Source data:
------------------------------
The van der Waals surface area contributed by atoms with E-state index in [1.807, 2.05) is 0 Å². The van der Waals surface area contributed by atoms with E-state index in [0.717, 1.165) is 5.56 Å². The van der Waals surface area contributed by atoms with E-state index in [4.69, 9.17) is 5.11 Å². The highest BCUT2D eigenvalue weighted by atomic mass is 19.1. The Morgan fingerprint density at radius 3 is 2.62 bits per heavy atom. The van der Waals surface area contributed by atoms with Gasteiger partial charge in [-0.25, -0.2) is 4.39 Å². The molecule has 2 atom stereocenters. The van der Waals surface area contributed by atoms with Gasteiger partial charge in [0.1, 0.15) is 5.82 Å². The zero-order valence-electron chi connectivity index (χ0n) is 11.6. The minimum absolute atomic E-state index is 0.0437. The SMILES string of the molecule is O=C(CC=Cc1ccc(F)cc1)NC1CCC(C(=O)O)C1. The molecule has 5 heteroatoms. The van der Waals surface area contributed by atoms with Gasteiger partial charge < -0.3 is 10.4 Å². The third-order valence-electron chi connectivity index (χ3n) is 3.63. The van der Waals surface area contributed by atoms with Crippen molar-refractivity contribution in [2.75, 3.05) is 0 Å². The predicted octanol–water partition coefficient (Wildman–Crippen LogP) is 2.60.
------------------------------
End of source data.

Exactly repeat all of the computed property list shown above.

The van der Waals surface area contributed by atoms with E-state index in [1.807, 2.05) is 0 Å². The van der Waals surface area contributed by atoms with E-state index in [0.717, 1.165) is 5.56 Å². The van der Waals surface area contributed by atoms with E-state index in [4.69, 9.17) is 5.11 Å². The highest BCUT2D eigenvalue weighted by atomic mass is 19.1. The Morgan fingerprint density at radius 3 is 2.62 bits per heavy atom. The van der Waals surface area contributed by atoms with Gasteiger partial charge in [-0.25, -0.2) is 4.39 Å². The molecule has 2 atom stereocenters. The van der Waals surface area contributed by atoms with Gasteiger partial charge in [0.1, 0.15) is 5.82 Å². The zero-order valence-electron chi connectivity index (χ0n) is 11.6. The minimum absolute atomic E-state index is 0.0437. The SMILES string of the molecule is O=C(CC=Cc1ccc(F)cc1)NC1CCC(C(=O)O)C1. The molecule has 5 heteroatoms. The van der Waals surface area contributed by atoms with Gasteiger partial charge < -0.3 is 10.4 Å². The third-order valence-electron chi connectivity index (χ3n) is 3.63. The van der Waals surface area contributed by atoms with Crippen molar-refractivity contribution in [2.75, 3.05) is 0 Å². The predicted octanol–water partition coefficient (Wildman–Crippen LogP) is 2.60.